This morning’s request

It’s a bright day,
just the right day
to expect you to fly home.
When you land, hey –
give me a call –
and we can let our banter roam.

A short and simple request on behalf of all who have ever endured the irritation of long-distance romance. This is also the final offering from my set of six love-themed poems posted across this Valentine’s week.

Twitter: @BeadedQuill
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Emily’s Poems for Modern Boys
Shining in Brightness 

You can give a heart on any day

This handmade heart hangs from a nail above my desk. I don’t remember on which day it was given to me, yet it carries more sentimental meaning than any Valentine’s token I’ve ever received. This heart has shadowed many of my poetry journeys. It has travelled with me from Cape Town to San Diego, to South America, to Poland, to the UK the first time around for studies, to the Eastern Cape and has now settled a while here in London. It reminds me, we can give of our creativity in a heartfelt way on any day. 

Appropriate Recompense

I want an ugly pink carnation
with all those serrated
petals overlapping.
The flower must be slightly droopy
and the stem
a little slimy from waiting
in a bucket at the corner
convenience store for those
awkward evenings after
a morning fight when you
know, if you don’t bring home
a carnation as ungraceful as
your inarticulate apology
there will be more of the
same hell to pay.
I have plates.


This week sees the lead up to Valentine’s Day. Predictably the theme over the next six days will be love and romantic relationships. Amateur poets, before they have matured in style and (possibly) earn money/prestige from their work, are often criticized for being love and romance obsessed. The lyricists for the popular music industry, romcom scriptwriters and librettists of sweeping nineteenth-century operas are not called to account for their obsession with this topic. So, for the next few days, let us indulge.

Often as I traverse the platforms, elevators and turnstiles of London’s Underground, I explore poem topics. In an effort to elevate my craft, I have entertained opening lines about burning hatred, deep anger, annoyance, profound joy, a sense of belonging, listlessness, hopefulness. I’ve tried to court many an emotion other than luuurrrve.

Perhaps I am still a young, amateur poet, because it is love – often thwarted, unrequited and in anguish – that fuels my pen. This may also be a product of my life phase. Perhaps emotions of more interesting variety and more expansive human experiences will surface in my future writing. Perhaps I am yet to grow up in the literary sense.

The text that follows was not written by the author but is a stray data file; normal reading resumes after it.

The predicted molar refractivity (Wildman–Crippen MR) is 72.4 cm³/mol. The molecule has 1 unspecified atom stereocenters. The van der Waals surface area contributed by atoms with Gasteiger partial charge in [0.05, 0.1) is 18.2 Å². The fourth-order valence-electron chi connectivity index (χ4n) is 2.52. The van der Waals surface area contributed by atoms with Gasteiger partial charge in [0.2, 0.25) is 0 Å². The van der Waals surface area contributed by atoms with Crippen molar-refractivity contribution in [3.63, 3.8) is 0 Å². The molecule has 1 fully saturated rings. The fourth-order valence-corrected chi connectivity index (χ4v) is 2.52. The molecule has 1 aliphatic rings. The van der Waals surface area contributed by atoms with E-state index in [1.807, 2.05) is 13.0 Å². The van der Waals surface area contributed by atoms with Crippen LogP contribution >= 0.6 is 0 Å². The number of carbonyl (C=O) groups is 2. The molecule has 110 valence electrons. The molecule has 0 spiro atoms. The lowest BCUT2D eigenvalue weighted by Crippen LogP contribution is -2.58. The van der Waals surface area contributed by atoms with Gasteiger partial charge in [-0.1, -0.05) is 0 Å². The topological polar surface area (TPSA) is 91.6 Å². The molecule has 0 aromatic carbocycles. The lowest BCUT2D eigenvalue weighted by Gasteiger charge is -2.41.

Today’s poem outlines a call for a gesture of apology. The gender of the two characters, the narrator and the spoken to subject, is not made explicit. However, the conditioning of normative heterosexual coupling probably meant that you read the poetic voice as that of woman speaking to a man. (I’d be interested to know if you read the poem through a different frame.) While it is a poem about love and a relationship, there is underlying anger possibly paired with a degree of emotional blackmail. Bring a peace offering and I won’t throw the plates.

In case you’re wondering how much of the poem is autobiographical, because readers often do: I haven’t thrown plates and am not a great fan of carnations. I prefer flowers with a scent and less of a hot-house veneer about them.

Twitter: @BeadedQuill
Facebook: BeadedQuill
Emily’s Poems for Modern Boys
Shining in Brightness

A Handmade Heart

Wire Heart

Handmade Heart


I never got

a heart kitsched out of plump red silk

or fluffy between grinning paws


My heart was curved out of wire.

Two little hands threaded rows of beads

terracotta to brown






in bedside light my wire-heart hangs

glinting only for me.



I have done a great deal of childminding and babysitting in my time. It was a pocket-money making staple during my adolescence. More than ten years ago, I used to look after a little boy. He was incredibly creative and sometimes we would be up at late hours constructing his ‘projects,’ which usually involved hanging things down the stairwell. While he instructed my draping technique, I would be worrying myself about getting him to sleep before his parents came home. One night he and I sat on the floor and devoured a juicy mango, there and then, next to the kitchen cupboards. (We seldom had mangos in my childhood home.)

One evening, when I arrived for my usual duties, he handed over a palm-sized, tissue-paper wrapped gift. I opened it and it was this – a handmade heart shaped out of wire and strung with a rainbow of beads. This heart has lived on bedside tables and hung on my bedposts in three continents and about a dozen countries. It’s one of those objects I would grab if I had to flee from a fire.

I doubt this child, now all grownup, even remembers giving this special gift to me.